Basically it's a way of reshaping or finishing your work, making the stitches really stand out and look perfect. Also, helps in re sizing works that might be a bit too snug. Here are two really cool before and after pictures I found in an article on blocking on Lion Brand's website.
It's great for wearable pieces. Remember my Sidewalk Shawl?
In process before blocking:
See how it's less lumpy and lays flatter? And you can see the design a lot better as well.
It just makes them lay better and look neater. I block EVERY TIME I make anything in thread. Thread works especially benefit from blocking. I've posted photos in the past of before and after blocking on some of my doilies.
There are different types of blocking too. Wet blocking, spray blocking and steam blocking. I typically do wet blocking for my thread works. For this you just soak your FO (Finished Object) in water for a few minutes to really get it soaked all the way through. Then you lay it out on blocking boards, or the carpet, or another type of stiff mat (I've sued a mattress before) and pin it out, stretching as you go. Then you just leave it until it dries. With spray or steam blocking you pin it out first, then either spray it with water and let it set, or steam it and let it set until it's dry. That's it!! It sounds easy, but as I mentioned when I finished my desk runner, I really screwed that one up. I didn't use enough pins, or I really should have used wires along the long edge because instead of being nice and straight it was kind of spiky or wavy down the sides. But that's the great thing about blocking, you can re-do it. :) Well not too much though, blocking and re blocking too many times will weaken the yarn.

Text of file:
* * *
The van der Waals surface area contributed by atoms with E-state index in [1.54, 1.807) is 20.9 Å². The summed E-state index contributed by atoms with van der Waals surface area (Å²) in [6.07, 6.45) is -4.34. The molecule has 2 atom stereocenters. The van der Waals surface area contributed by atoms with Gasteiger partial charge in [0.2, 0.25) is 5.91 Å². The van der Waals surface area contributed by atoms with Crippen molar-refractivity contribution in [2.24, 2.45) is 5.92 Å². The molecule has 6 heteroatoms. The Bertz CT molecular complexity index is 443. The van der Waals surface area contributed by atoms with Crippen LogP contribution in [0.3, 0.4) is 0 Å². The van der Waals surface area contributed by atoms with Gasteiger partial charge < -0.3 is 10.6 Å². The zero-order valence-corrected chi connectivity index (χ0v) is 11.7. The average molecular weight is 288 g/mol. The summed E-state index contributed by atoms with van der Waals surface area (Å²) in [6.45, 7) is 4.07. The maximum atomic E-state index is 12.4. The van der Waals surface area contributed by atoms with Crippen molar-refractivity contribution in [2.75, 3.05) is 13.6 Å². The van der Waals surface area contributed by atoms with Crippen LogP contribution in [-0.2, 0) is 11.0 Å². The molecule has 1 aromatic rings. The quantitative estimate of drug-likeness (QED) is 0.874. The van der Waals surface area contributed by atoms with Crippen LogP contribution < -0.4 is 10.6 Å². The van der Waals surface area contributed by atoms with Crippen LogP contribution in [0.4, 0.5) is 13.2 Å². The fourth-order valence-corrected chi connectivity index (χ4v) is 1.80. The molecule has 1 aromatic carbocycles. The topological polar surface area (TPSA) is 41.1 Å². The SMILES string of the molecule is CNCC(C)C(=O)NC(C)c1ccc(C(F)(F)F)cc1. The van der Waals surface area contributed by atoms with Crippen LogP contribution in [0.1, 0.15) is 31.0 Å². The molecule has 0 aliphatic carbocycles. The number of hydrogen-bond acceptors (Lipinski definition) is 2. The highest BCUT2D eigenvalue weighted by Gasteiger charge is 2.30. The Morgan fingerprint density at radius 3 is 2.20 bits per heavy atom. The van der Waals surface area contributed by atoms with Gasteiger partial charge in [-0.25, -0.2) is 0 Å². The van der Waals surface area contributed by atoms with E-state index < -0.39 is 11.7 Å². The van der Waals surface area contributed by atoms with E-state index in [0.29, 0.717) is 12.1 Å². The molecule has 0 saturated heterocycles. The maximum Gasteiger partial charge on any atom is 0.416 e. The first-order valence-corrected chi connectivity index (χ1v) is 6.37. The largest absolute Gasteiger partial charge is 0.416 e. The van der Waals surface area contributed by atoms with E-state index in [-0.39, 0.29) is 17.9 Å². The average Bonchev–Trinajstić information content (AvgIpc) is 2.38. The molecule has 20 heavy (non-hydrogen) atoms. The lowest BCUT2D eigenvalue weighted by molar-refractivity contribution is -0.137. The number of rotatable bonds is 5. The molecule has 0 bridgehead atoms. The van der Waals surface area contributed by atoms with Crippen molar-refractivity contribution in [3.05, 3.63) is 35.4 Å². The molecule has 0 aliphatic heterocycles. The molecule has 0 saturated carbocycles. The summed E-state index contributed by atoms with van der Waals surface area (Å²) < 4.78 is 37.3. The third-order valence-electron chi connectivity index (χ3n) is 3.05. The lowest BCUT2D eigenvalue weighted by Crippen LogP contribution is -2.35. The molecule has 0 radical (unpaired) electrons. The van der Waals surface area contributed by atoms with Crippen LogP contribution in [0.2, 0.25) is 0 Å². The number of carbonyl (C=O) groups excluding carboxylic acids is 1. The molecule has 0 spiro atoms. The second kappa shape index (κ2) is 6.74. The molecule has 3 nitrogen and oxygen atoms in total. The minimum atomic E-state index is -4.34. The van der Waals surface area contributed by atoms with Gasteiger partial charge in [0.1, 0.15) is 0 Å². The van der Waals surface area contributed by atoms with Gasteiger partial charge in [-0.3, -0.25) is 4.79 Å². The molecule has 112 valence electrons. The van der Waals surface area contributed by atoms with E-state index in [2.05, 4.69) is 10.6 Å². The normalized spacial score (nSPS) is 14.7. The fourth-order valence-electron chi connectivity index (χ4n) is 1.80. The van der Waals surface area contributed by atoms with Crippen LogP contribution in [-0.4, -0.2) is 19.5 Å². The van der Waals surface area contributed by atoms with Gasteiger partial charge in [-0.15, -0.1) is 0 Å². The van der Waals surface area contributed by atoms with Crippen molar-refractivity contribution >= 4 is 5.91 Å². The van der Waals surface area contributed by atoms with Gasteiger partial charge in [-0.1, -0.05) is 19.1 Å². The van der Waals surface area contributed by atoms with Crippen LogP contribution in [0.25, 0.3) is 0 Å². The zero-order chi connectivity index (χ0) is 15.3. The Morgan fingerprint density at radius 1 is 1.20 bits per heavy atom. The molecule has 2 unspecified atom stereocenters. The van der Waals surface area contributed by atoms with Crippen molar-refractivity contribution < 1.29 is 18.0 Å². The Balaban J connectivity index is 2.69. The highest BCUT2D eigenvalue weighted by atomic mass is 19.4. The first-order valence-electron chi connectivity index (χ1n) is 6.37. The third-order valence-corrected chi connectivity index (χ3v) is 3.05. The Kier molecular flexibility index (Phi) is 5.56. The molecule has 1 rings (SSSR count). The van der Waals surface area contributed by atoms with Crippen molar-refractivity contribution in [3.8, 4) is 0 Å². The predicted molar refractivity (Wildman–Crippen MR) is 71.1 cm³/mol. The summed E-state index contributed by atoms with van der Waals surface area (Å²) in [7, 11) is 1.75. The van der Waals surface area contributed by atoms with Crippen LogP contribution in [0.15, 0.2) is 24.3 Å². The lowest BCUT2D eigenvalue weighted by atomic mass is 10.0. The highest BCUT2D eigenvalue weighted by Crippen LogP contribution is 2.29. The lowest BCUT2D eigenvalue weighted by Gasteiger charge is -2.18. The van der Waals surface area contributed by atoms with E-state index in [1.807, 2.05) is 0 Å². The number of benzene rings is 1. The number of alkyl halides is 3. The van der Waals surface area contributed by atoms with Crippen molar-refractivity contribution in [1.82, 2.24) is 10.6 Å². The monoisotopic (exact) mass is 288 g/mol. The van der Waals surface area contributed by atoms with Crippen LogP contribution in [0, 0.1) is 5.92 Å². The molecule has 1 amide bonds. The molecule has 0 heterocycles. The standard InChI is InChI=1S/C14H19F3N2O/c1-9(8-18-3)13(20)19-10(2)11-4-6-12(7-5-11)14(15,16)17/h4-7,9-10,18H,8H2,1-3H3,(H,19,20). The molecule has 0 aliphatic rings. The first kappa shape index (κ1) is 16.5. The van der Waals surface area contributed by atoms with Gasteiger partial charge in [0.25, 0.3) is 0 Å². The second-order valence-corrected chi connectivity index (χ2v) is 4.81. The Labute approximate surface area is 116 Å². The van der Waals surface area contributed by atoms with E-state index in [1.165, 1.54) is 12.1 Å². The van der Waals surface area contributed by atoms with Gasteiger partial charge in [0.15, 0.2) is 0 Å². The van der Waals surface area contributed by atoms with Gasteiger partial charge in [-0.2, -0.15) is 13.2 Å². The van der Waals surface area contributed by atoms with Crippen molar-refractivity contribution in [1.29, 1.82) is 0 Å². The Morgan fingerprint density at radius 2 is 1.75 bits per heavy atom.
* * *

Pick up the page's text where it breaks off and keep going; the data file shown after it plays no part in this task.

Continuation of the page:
There's a lot of argument out there on blocking acrylic or non-natural fiber yarns. Personally I know it can be done, as I've done it myself. But there are a lot of nay-sayers out there who swear it can't be done. Now it is true that some types of acrylic are stretchy and not meant to be blocked and will likely just bounce back afterwards, and you may not get the same results as you would with a natural fiber. There is also what is called "killing" acrylic, which is when you steam block it (VERY CAREFULLY) and it actually breaks down the fibers and sets them permanently. Which means once it's done, it's done. No re-blocking and no un-blocking. It sounds so evil "killing" yarn, but it's not necessarily a bad thing. I've "killed" a couple pieces and they look wonderful! I'm not kidding with the "very carefully" part on steam blocking acrylic. If you get it too hot the yarn will melt. And that's just a gross mess that nobody wants.
So that was pretty long-winded but you get the idea now. And please, if you have questions on anything I post, feel free to ask!! I won't be offended or think you're dumb if you don't know what I'm talking about. Promise!! I think I'm going to add a tab to the top of my page as well with a glossary of sorts, too.